Mini Loaves of Boston Brown Bread Steamed in a Can
In a previous post I shared my experience of steaming a loaf of classic steamed Boston Brown Bread in a can – one of my most memorable Yankee kitchen adventures to date. The sweet and hearty loaf was like nothing I had ever tasted, thanks to the unique and rustic combination of molasses mixed with rye flour, whole-wheat flour, and cornmeal.
I knew Boston Brown Bread was supposed to be eaten with baked beans for Sunday supper, but before I could try that, I enjoyed the whole of my first loaf as a series of breakfast treats, slathered with butter and jam. Oops!
It was only a matter of time before I made another loaf.
Fast forward to a few weeks ago, when I was eating a grilled cheese and tomato sandwich at Timoleon’s Neighborhood Restaurant in downtown Keene, NH. As I ate, I heard the gentleman at the next booth order a special off the menu — a plate of Boston Brown Bread, served with “beans and frankfurters.”
I was immediately curious about what his plate was going to look like, and when it finally emerged from the kitchen, it did not disappoint. Thick rounds of grainy brown bread were arranged like medallions, and topped with generous scoops of baked beans. Two hot dogs spooned the bread and beans like a pair of commas.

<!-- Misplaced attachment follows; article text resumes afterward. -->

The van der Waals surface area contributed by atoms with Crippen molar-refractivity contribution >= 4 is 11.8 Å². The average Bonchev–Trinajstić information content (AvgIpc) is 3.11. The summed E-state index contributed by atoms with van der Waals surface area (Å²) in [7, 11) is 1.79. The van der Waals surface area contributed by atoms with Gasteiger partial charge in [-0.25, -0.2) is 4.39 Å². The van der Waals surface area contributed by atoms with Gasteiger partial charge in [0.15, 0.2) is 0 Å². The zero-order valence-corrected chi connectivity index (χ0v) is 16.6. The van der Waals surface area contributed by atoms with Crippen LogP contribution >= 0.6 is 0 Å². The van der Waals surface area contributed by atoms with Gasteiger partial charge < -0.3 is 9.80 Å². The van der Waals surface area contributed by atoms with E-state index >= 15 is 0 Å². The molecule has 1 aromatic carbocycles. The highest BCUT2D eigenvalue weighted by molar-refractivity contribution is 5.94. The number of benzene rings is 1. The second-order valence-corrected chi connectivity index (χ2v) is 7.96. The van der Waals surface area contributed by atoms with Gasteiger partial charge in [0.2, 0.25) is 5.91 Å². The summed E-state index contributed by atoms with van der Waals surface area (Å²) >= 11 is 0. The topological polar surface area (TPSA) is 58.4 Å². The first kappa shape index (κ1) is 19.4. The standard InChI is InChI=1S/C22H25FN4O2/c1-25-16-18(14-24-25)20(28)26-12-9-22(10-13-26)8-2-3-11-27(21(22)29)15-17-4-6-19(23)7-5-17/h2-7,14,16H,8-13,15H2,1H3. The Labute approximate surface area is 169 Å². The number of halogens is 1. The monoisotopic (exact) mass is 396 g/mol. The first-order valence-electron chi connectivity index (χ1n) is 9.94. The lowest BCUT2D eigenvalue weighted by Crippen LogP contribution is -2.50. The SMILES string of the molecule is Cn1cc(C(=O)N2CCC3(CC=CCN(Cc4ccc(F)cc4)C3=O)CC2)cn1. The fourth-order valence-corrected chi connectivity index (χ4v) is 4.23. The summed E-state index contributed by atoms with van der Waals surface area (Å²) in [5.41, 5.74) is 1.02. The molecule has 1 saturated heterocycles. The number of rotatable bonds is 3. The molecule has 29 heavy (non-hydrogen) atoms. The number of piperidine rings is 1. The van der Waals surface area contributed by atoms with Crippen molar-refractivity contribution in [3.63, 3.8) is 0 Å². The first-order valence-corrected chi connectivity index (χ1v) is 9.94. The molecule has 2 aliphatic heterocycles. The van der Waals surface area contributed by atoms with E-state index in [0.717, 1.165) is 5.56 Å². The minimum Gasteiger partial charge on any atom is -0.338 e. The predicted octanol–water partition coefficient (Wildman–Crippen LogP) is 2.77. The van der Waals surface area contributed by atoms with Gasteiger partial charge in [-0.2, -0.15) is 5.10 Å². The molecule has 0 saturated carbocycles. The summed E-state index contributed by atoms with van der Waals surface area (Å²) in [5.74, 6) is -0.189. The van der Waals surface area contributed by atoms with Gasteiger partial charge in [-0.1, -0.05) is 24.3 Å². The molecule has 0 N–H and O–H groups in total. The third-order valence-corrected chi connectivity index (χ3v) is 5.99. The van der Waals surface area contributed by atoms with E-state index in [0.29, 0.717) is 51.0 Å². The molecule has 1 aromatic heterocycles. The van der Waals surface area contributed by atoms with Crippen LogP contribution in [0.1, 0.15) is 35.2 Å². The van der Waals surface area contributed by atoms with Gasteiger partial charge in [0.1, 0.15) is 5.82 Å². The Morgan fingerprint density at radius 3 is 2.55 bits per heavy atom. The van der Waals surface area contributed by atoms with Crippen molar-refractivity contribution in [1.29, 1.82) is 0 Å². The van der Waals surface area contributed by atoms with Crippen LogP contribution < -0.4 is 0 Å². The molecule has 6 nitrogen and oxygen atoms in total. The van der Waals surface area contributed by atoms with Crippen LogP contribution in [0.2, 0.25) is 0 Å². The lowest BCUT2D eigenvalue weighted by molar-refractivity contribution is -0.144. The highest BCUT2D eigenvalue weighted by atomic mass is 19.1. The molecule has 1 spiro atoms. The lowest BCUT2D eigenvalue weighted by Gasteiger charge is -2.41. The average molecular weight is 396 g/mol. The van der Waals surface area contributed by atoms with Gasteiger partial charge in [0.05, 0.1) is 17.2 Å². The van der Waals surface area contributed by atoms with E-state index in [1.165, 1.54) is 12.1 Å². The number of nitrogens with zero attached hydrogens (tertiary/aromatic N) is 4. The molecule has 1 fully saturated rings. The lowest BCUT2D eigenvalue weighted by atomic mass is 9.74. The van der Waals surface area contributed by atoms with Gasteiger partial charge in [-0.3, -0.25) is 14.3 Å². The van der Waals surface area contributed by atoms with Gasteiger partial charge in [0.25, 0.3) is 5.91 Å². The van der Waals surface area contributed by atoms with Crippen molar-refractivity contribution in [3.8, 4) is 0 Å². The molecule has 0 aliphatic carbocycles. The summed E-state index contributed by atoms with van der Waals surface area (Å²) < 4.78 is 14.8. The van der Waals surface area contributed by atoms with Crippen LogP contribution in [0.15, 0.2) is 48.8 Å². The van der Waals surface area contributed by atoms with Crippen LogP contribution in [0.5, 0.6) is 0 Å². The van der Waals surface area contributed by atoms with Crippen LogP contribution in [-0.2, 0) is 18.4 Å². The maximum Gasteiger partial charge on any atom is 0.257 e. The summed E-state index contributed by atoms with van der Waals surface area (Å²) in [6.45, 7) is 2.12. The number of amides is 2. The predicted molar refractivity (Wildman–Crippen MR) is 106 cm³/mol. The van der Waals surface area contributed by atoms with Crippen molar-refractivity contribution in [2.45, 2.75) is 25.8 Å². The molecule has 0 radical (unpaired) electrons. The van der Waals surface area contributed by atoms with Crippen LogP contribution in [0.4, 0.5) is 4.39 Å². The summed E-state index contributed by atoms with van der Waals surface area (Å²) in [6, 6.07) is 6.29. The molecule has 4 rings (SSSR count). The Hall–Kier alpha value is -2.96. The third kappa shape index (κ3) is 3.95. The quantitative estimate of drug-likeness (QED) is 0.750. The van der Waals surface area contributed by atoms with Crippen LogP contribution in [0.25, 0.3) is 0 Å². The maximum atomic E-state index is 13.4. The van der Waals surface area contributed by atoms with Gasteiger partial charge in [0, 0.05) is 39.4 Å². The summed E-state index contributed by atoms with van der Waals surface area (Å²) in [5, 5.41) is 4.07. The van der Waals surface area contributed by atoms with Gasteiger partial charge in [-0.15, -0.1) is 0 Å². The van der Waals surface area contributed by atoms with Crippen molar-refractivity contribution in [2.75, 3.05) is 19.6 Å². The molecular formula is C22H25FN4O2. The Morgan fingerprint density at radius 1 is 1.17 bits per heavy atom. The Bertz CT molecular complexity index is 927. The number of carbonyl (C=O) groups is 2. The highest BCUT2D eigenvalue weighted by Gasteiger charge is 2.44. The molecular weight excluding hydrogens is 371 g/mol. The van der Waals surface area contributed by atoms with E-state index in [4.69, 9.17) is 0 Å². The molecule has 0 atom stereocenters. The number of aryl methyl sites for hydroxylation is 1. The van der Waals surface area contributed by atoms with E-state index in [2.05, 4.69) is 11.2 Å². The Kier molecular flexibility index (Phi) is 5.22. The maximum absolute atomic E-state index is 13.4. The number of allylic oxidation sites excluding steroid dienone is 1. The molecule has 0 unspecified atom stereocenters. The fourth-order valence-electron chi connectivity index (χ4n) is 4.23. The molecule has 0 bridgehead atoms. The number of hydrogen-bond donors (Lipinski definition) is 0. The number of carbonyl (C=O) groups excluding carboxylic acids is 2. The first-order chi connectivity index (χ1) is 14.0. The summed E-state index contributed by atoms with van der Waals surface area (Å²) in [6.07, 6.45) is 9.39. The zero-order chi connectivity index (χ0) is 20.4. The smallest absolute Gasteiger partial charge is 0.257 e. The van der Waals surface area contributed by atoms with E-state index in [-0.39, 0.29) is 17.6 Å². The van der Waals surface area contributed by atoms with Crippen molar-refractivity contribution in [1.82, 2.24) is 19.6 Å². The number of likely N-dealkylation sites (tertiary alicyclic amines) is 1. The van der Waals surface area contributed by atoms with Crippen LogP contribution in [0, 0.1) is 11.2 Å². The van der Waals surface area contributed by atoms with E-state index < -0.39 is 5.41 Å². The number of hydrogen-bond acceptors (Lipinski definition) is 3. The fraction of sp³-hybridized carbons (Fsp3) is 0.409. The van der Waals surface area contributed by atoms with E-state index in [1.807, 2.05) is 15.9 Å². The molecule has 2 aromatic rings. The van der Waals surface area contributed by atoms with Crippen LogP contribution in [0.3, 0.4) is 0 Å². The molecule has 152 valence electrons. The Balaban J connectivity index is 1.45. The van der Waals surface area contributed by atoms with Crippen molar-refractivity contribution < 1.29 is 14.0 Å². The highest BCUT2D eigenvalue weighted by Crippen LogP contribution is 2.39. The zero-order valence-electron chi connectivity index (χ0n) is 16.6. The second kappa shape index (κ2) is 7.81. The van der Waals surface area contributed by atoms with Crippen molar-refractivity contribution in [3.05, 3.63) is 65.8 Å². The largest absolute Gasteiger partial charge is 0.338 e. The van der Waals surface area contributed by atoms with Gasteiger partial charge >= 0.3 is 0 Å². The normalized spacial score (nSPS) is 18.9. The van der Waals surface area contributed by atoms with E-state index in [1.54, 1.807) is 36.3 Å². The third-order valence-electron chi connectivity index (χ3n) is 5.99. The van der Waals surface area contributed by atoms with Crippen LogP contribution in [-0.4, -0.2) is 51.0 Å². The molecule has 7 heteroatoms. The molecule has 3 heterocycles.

I nudged my friends and whispered, “Look at that perfect plate of New England food!” – and I knew I would soon have to recreate the dish at home, modifying it first to suit my vegetarian diet.
The opportunity finally came this past weekend, when I decided to try steaming four smaller loaves of brown bread instead of one large loaf, so I could freeze two for later. Not only is this practical, it also helps since smaller 15.5 oz. tin cans are a lot easier to come by these days than their 2-quart counterparts.
The batter came together quickly, but this time I spooned it into four 15.5 oz. greased cans, which were then covered with greased aluminum foil and secured in the traditional fashion.
Note to self — I really need to invest in some sturdy string instead of always resorting to yarn!
The last time I steamed brown bread, I used a few small cans (like the kind tuna fish comes in) to rest the batter-filled cans on to keep them off the bottom of the pot, but this time I used the rings from my large stash of empty mason jars. They worked perfectly.
Two steamy hours later, the loaves were done and ready to come out of their aluminum hiding spots.
Then I was finally able to recreate the dish I had been dreaming of. I heated up some vegetarian baked beans (doctored with a little maple syrup), pan-fried a few veggie dogs, and added them to a few slices of perfect brown bread.
Hello Sunday supper! It might have been only 1 part tradition to 2 parts modern, but sometimes that’s the best we can do, and it was certainly good enough for me.
View and print the original recipe for Granny’s Brown Bread.
View my original Brown Bread steaming adventure and learn more about the history of this unique New England dish!
Please Note: This article was accurate at the time of publication. When planning a trip, please confirm details by directly contacting any company or establishment you intend to visit.